Ivan Francis Southall - Hill's End - 8

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Ivan Francis Southall - Hill's End - 8

Postby ChoChiyo » Mon Jun 17, 2013 10:23 am

Hill's End

Several years ago, the librarian at the high school decided it was time to clean out the library. Hundreds of vintage juvenile fiction books went into the dumpster INCLUDING THE WHOLE COLLECTION OF ADOLESCENT FICTION BY ROBERT HEINLEIN before I became aware of what was going on. Aghast, I salvaged scores of these books. Alas, I was too late to save the Heinlein collection, with their charming vintage illustrations.

I became an English teacher because I love books. I love to read and I love to write. The problem with being an English teacher is that I was so busy teaching others to read for pleasure and to write well that I never really had time to read and write for my OWN pleasure. Now that I am "retired," I am working my way through the vintage adolescent fiction books I salvaged. Hills Endby Ivan Southall is one of those books.


Published in 1962, Hills End is set in a remote, mountainous area of Australia in a town founded by a visionary lumberman. A lie told by the lumberman's son Adrian to escape punishment for skipping school leads to a small group of children staying behind at the isolated village with their teacher while the rest of the community heads across the bridge over the insanely deep and uncrossable-without-the-bridge chasm to the big yearly picnic bash. The children along with their spinster school teacher head up to some caverns where Adrian claims to have found ancient cave paintings. An unseasonable and violent cyclone hits their village, collapses the bridge, and isolates the children from their parents. The story shows the evolution of the individual children from rather helpless and fearful to team players finding a way to survive.

Again, this book is like a peek into a world that existed decades ago. The social mores and religious views expressed in the book were nearly identical to those which saturated my childhood. I don't think the youth of today would be able to stomach this book, but for me, it was somewhat charming and nostalgic. The children were the sort of idealized characters that I grew up watching on TV shows like Gentle Ben , The Waltons , and Little House on the Priaire . Cute, flawed, but not too badly flawed, and eager to do the right thing. Totally unrealistic, but I liked all of them.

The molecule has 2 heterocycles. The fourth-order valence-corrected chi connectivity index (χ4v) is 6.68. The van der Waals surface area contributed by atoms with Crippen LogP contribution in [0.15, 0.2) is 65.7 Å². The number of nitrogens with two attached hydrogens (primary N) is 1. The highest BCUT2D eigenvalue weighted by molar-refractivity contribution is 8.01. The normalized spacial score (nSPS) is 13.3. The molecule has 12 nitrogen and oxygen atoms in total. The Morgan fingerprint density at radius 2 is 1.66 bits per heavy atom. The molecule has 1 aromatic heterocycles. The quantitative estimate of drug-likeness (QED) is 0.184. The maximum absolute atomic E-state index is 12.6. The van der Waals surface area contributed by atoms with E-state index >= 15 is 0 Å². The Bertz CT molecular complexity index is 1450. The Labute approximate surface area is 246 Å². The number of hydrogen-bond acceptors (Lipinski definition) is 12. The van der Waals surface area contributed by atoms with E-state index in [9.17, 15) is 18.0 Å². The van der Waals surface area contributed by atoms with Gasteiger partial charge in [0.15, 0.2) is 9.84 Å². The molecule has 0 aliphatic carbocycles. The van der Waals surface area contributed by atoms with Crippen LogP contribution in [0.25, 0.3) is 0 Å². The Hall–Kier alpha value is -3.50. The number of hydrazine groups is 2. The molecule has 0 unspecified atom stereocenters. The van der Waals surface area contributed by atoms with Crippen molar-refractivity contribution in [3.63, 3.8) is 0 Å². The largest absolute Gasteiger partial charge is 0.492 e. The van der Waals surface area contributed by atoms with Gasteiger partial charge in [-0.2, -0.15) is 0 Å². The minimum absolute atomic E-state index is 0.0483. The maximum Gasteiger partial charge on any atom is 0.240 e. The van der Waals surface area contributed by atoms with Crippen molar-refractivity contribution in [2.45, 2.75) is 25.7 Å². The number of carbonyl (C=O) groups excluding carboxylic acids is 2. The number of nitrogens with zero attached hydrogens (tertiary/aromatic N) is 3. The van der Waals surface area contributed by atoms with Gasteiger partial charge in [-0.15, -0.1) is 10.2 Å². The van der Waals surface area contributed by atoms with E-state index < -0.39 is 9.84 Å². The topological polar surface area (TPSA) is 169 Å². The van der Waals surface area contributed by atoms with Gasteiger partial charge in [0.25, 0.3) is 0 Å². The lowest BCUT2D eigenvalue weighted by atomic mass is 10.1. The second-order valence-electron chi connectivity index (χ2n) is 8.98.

The plot was a bit contrived, but I enjoyed that too.

A really ironic thing was that I discovered I had actually read this book when I was in high school myself. There was a detail in the book about one of the kids experimenting with the sausage making machine in the general store that I remembered because I was so horrified by the fact that he was using rotting meat. Another thing that was ironic was that I had picked this book up and started reading it just before the horrific tornadoes in Oklahoma. The level of destruction of the tornadoes in Oklahoma was the same as that in the book, so while I was reading the book and watching the footage on the Weather Channel, I could imagine the destruction of the village of Hills End quite vividly.

I'd recommend this book to anyone who enjoys vintage adolescent fiction.

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ChoChiyo
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